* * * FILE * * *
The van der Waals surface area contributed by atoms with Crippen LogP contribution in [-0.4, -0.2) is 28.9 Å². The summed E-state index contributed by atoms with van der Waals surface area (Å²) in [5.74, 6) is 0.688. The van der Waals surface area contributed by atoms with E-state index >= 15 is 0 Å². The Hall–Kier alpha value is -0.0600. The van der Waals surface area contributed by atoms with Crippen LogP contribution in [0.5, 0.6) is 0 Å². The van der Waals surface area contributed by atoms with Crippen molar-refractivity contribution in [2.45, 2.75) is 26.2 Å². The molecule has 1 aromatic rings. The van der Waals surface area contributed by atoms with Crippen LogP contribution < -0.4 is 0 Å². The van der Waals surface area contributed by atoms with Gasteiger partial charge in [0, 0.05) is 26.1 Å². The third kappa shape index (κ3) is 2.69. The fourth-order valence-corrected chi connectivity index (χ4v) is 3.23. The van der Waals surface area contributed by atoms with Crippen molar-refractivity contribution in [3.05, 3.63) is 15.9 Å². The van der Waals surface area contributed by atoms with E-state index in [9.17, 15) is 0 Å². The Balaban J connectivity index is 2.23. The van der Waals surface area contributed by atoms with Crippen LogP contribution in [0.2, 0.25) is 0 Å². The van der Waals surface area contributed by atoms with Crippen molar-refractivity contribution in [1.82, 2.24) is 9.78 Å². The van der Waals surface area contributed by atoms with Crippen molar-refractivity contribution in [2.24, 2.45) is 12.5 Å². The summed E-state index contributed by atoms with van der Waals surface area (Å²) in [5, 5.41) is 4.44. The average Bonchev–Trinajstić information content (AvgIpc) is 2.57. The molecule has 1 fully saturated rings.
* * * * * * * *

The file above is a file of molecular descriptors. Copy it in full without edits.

The van der Waals surface area contributed by atoms with Crippen LogP contribution in [-0.4, -0.2) is 28.9 Å². The summed E-state index contributed by atoms with van der Waals surface area (Å²) in [5.74, 6) is 0.688. The van der Waals surface area contributed by atoms with E-state index >= 15 is 0 Å². The Hall–Kier alpha value is -0.0600. The van der Waals surface area contributed by atoms with Crippen LogP contribution in [0.5, 0.6) is 0 Å². The van der Waals surface area contributed by atoms with Crippen molar-refractivity contribution in [2.45, 2.75) is 26.2 Å². The molecule has 1 aromatic rings. The van der Waals surface area contributed by atoms with Crippen LogP contribution < -0.4 is 0 Å². The van der Waals surface area contributed by atoms with Gasteiger partial charge in [0, 0.05) is 26.1 Å². The third kappa shape index (κ3) is 2.69. The fourth-order valence-corrected chi connectivity index (χ4v) is 3.23. The van der Waals surface area contributed by atoms with Crippen molar-refractivity contribution in [3.05, 3.63) is 15.9 Å². The van der Waals surface area contributed by atoms with E-state index in [9.17, 15) is 0 Å². The Balaban J connectivity index is 2.23. The van der Waals surface area contributed by atoms with Crippen LogP contribution in [0.2, 0.25) is 0 Å². The van der Waals surface area contributed by atoms with Crippen molar-refractivity contribution in [1.82, 2.24) is 9.78 Å². The van der Waals surface area contributed by atoms with Crippen molar-refractivity contribution in [2.24, 2.45) is 12.5 Å². The summed E-state index contributed by atoms with van der Waals surface area (Å²) in [5, 5.41) is 4.44. The average Bonchev–Trinajstić information content (AvgIpc) is 2.57. The molecule has 1 fully saturated rings.